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So another Rugby World Cup is put to bed and with it the team that has always been described as the globe’s greatest has officially cemented its number one status — for now at least.
The New Zealand All Blacks’ triumph takes their World Cup winners tally to an unmatched three, they are the first to claim back-to-back successes and this time, unlike the previous ones, they did it on foreign soil.
There can be no denying their superiority in the game right now. The final did give us the two best teams in the world at this moment in time, but New Zealand were just that bit better than Australia in practically every facet.
The stream of rugby talent flowing into the All Blacks shows no sign of abating. For sure, big guns are leaving the scene in the shape of Dan Carter, Keven Mealamu, Tony Woodcock, Ma’a Nonu and Conrad Smith (with captain fantastic Richie McCaw still to make his mind up about his future). Yet the rugby-playing culture in New Zealand, where it is true to say the game is a religion there, has ensured very abled successors are ready to fill the huge voids left.
The man who crossed the line in clinical fashion for the All Blacks’ final try in the decider, Beauden Barrett, is sure to be one of those. Others that should maintain the side’s frighteningly (frightening for the other nations that is) high standards include Sam Whitelock, Ben Smith, Brodie Retallick, Sam Cane and Aaron Smith. Already people are pencilling them in to make it three-in-a-row in Japan 2019. We’ll give it a little time yet.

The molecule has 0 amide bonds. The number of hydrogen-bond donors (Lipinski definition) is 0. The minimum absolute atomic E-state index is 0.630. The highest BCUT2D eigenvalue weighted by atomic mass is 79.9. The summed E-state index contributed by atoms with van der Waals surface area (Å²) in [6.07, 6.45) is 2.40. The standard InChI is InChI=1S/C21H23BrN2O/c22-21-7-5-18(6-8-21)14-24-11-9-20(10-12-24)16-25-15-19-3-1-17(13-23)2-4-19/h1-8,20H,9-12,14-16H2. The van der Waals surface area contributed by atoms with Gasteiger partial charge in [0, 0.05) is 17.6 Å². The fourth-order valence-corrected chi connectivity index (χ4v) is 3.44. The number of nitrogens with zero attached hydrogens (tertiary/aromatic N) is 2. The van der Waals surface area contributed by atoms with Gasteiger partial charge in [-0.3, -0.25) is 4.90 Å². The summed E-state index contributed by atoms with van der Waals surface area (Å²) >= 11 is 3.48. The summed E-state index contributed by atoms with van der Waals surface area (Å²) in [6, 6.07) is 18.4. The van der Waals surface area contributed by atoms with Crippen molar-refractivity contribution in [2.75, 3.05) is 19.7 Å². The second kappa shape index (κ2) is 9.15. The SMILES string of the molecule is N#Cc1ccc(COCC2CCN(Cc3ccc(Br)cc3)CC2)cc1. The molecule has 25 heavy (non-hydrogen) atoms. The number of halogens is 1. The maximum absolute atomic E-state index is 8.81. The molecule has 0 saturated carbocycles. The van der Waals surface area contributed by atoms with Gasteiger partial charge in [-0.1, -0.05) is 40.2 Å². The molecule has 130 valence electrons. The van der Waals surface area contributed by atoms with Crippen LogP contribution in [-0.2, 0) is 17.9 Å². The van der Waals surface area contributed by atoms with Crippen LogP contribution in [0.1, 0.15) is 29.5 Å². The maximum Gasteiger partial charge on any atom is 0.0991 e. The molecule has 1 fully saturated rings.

The question that is regularly asked, though, is ‘Why New Zealand?’ In terms of overall numbers playing the game, it’s well behind the leading nation in this regard, England. This is obviously understandable considering the small population of New Zealand compared to England — 4.47 million versus 53.01 million.
What much of the All Blacks success comes down to, as alluded to earlier, is culture. The outgoing Irish captain Paul O’Connell touched on this in an interview earlier this week. Looking at the rugby-playing differences between Ireland and New Zealand, two countries with similar numbers of registered players, O’Connell noted how in the latter country the sight of children getting together to play with the oval ball at school breaks or whenever is commonplace. Rugby is bred into them.
By contrast, in Ireland, you’re more likely to see young lads mimicking the moves of their heroes who play our national games of Gaelic football and hurling, or soccer, during their downtime. In many areas of Ireland — as happens in other top rugby-playing nations — rugby isn’t the first, or even the second, sport on the list.
Of course that’s just one element to it. The support structures and player management in New Zealand are second to none. Plus, while we see the likes of Richie McCaw and Dan Carter as superstars, the modesty instilled in each All Black player is to be admired. It’s a cliché in most team sports these days, but the idea that no one player is bigger than the team truly holds for the All Blacks.
Whatever they may have just won, or on the rare occasion lost, on the field, these guys are still expected to sweep up their dressing room after each game. Becoming an All Black may be the pinnacle for many New Zealanders, but it comes with responsibilities and high standards that must be maintained.
The All Blacks are certainly standard-bearers, not just for Rugby Union or sport in general but for many other walks of life, too, they set an example that you could do worse to follow.
It’s not always about winning, either; the All Blacks have just found the right formula to ensure they invariably do. Contenders for Japan 2019, the work starts now.
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